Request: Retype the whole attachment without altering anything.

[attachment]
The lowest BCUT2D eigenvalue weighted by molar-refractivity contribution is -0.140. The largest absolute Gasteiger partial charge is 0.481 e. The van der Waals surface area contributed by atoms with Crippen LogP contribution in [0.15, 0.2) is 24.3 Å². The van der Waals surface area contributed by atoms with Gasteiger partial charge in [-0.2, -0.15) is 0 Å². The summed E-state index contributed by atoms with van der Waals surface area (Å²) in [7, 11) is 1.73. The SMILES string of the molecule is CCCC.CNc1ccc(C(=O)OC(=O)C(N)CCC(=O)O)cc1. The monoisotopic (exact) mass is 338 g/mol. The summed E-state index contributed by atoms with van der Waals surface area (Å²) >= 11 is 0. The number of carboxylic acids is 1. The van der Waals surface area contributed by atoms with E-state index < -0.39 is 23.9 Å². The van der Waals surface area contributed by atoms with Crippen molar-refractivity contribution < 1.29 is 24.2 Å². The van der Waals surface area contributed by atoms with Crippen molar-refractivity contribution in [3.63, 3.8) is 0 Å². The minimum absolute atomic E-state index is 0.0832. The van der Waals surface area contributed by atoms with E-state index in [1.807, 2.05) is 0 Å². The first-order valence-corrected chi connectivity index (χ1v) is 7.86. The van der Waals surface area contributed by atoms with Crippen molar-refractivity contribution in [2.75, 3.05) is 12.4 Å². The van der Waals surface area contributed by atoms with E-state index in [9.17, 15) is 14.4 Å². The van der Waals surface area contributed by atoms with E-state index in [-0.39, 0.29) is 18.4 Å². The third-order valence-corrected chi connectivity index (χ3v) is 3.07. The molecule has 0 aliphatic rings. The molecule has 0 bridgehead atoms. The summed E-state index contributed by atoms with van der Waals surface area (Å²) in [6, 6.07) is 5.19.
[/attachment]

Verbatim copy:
The lowest BCUT2D eigenvalue weighted by molar-refractivity contribution is -0.140. The largest absolute Gasteiger partial charge is 0.481 e. The van der Waals surface area contributed by atoms with Crippen LogP contribution in [0.15, 0.2) is 24.3 Å². The van der Waals surface area contributed by atoms with Gasteiger partial charge in [-0.2, -0.15) is 0 Å². The summed E-state index contributed by atoms with van der Waals surface area (Å²) in [7, 11) is 1.73. The SMILES string of the molecule is CCCC.CNc1ccc(C(=O)OC(=O)C(N)CCC(=O)O)cc1. The monoisotopic (exact) mass is 338 g/mol. The summed E-state index contributed by atoms with van der Waals surface area (Å²) >= 11 is 0. The number of carboxylic acids is 1. The van der Waals surface area contributed by atoms with E-state index < -0.39 is 23.9 Å². The van der Waals surface area contributed by atoms with Crippen molar-refractivity contribution < 1.29 is 24.2 Å². The van der Waals surface area contributed by atoms with Crippen molar-refractivity contribution in [3.63, 3.8) is 0 Å². The minimum absolute atomic E-state index is 0.0832. The van der Waals surface area contributed by atoms with E-state index in [1.807, 2.05) is 0 Å². The first-order valence-corrected chi connectivity index (χ1v) is 7.86. The van der Waals surface area contributed by atoms with Crippen molar-refractivity contribution in [2.75, 3.05) is 12.4 Å². The van der Waals surface area contributed by atoms with E-state index in [9.17, 15) is 14.4 Å². The van der Waals surface area contributed by atoms with E-state index in [-0.39, 0.29) is 18.4 Å². The third-order valence-corrected chi connectivity index (χ3v) is 3.07. The molecule has 0 aliphatic rings. The molecule has 0 bridgehead atoms. The summed E-state index contributed by atoms with van der Waals surface area (Å²) in [6, 6.07) is 5.19.